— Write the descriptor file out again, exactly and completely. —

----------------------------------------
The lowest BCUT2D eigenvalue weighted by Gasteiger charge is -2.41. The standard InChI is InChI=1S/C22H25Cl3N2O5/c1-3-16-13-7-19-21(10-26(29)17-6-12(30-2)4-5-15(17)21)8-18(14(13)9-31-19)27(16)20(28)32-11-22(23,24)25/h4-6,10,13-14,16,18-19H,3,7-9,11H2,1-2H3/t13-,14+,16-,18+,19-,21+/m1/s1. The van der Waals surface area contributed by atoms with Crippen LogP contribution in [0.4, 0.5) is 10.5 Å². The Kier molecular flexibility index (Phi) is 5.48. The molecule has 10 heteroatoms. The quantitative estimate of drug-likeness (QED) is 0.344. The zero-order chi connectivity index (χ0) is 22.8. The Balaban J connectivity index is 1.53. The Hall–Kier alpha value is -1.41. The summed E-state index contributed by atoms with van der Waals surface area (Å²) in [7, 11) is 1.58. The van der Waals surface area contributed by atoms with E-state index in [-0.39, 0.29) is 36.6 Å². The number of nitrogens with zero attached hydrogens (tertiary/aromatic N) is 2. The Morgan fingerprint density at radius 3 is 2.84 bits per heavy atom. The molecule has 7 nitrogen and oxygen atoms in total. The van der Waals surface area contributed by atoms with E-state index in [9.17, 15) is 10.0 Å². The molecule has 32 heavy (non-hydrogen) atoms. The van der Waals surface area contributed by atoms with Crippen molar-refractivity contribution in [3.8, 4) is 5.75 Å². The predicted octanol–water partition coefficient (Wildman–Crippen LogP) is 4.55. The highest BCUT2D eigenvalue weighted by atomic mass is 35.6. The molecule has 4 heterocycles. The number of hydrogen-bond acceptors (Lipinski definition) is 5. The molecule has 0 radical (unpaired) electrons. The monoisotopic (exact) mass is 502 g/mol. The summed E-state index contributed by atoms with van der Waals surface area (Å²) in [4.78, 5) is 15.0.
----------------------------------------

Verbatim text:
The lowest BCUT2D eigenvalue weighted by Gasteiger charge is -2.41. The standard InChI is InChI=1S/C22H25Cl3N2O5/c1-3-16-13-7-19-21(10-26(29)17-6-12(30-2)4-5-15(17)21)8-18(14(13)9-31-19)27(16)20(28)32-11-22(23,24)25/h4-6,10,13-14,16,18-19H,3,7-9,11H2,1-2H3/t13-,14+,16-,18+,19-,21+/m1/s1. The van der Waals surface area contributed by atoms with Crippen LogP contribution in [0.4, 0.5) is 10.5 Å². The Kier molecular flexibility index (Phi) is 5.48. The molecule has 10 heteroatoms. The quantitative estimate of drug-likeness (QED) is 0.344. The zero-order chi connectivity index (χ0) is 22.8. The Balaban J connectivity index is 1.53. The Hall–Kier alpha value is -1.41. The summed E-state index contributed by atoms with van der Waals surface area (Å²) in [7, 11) is 1.58. The van der Waals surface area contributed by atoms with E-state index in [-0.39, 0.29) is 36.6 Å². The number of nitrogens with zero attached hydrogens (tertiary/aromatic N) is 2. The Morgan fingerprint density at radius 3 is 2.84 bits per heavy atom. The molecule has 7 nitrogen and oxygen atoms in total. The van der Waals surface area contributed by atoms with E-state index in [9.17, 15) is 10.0 Å². The molecule has 32 heavy (non-hydrogen) atoms. The van der Waals surface area contributed by atoms with Crippen molar-refractivity contribution in [3.8, 4) is 5.75 Å². The predicted octanol–water partition coefficient (Wildman–Crippen LogP) is 4.55. The highest BCUT2D eigenvalue weighted by atomic mass is 35.6. The molecule has 4 heterocycles. The number of hydrogen-bond acceptors (Lipinski definition) is 5. The molecule has 0 radical (unpaired) electrons. The monoisotopic (exact) mass is 502 g/mol. The summed E-state index contributed by atoms with van der Waals surface area (Å²) in [4.78, 5) is 15.0.